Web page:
What kind of rehab program should I be looking for?
The best drug rehab programs, equipped to handle the full spectrum of potential substance abuse problems, will address:
- Withdrawal symptoms
- Co-occurring mental health issues
- Specific drugs of abuse
- Lifestyle issues
- Emotional distress
- Psychological distress
- Environmental and/or community concerns
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For the 22.7 million individuals who struggled with substance abuse issues in 2013, per the Substance Abuse and Mental Health Services Administration, drug rehab can quite literally save their lives.
Despite the widespread availability of such treatment across the country, SAMHSA reports just 2.5 million of those people sought help.
When seeking a drug rehab program that can treat the full scope of all potential problems, look for:
- Those that treat mental health disorders
- Rehab programs specifically tailored to treat the substances being abused
- Programs that do not rely on risky forms of withdrawal, like rapid detox
- Facilities that go beyond detox and treat the emotional, lifestyle, and psychological factors that contribute to addiction
In addition, many people who abuse drugs are abusing more than one substance. Alcohol is a common factor in cases of poly-drug abuse. In 2012, SAMHSA noted that 18 percent of all people over the age of 11 who were admitted for treatment cited alcohol as their primary substance of abuse in addition to secondary drugs.
The detox process varies among different substances of abuse. A client battling alcoholism needs a different treatment plan than one who is struggling with prescription painkiller abuse.
A rehab facility that promotes a one-size-fits-all plan isn’t the right choice. Instead, individuals should look for facilities with specific knowledge and expertise that can customize treatment to each individual seeking help.
Avoid rehab programs that promise a cure or quick-fix for addiction. While addiction can certainly be treated and managed, there is no cure for it.
Be wary of facilities that offer rapid detox treatments. Rapid detox comes with many risks, and it hasn’t been found to be more effective than traditional detox.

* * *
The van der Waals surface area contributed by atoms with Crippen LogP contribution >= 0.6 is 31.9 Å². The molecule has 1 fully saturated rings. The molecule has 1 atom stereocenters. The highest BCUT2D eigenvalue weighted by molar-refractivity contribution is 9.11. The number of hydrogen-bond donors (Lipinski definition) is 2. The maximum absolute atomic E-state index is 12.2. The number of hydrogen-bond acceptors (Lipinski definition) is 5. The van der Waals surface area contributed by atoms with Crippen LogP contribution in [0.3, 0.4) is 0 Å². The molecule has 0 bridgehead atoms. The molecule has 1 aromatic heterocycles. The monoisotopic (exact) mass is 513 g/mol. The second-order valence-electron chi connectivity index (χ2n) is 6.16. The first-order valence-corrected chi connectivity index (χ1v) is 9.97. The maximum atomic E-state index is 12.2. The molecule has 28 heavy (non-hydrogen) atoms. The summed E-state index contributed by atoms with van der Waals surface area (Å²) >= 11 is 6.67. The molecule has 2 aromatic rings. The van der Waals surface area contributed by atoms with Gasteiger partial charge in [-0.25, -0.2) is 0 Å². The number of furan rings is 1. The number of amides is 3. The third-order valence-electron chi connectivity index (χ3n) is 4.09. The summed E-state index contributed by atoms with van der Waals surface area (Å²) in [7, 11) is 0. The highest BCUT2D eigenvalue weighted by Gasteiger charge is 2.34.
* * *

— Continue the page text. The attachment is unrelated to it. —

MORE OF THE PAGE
To fully recover from addiction, the psychological aspect must be treated as well as the physical side. Rapid detox focuses only on the physical aspects of withdrawal, and there is something to be said for allowing a person to experience – not sleep through – the withdrawal process. The fast-paced, in-and-out process of rapid detox doesn’t afford clients this option.
In addition, rapid detox is far from safe. The process has been promoted by several facilities — that have vested financial interests in its applicability — as being more effective than traditional treatment modalities. These claims are unfounded though, and the risks clearly outweigh any benefit that can be gained from consciously experiencing withdrawal. Medpage Today reports the New York City Poison Control Center was alerted to three adverse reactions in individuals treated with rapid detox at one facility over a two-month span, and one of the clients died as a result.
Many individuals opt for detox only and fail to follow up with other treatments that are necessary to fully rehabilitate anyone struggling with substance dependency.
Questions to Ask
When you decide it’s time for treatment, the first step is making contact with several rehab facilities that appeal to you and asking some standard questions, such as:
- When can treatment begin?
- Why is your facility better than others?
- What are the costs involved with the type of treatment needed?
- How long do individuals stay in treatment?
- Are visitors permitted?
- What is the treatment approach at the facility?
- Are there therapists and physicians on staff to handle the tandem treatment of co-occurring disorders?
- What kind of interventions can be employed to limit cravings and discomfort during withdrawal?
- Are medications used during treatment?
- What kind of accreditation and licensing does the program maintain?
- Does the program practice evidence-based treatment? Is there research to back this up?
- What is the staff-to-client ratio?
- Does the facility offer medical detox?
- Are there any services available to help family members during the treatment process?
- What kind of support is available to clients after treatment has been completed?
- Is insurance accepted?
Overall, the best drug rehab programs should support clients from intake through aftercare. The goal isn’t just to help a client get through withdrawal or to reach a month, or even three months, of sobriety.
The goal is lifelong recovery, and the best rehab programs work with clients on an individual basis to achieve that goal.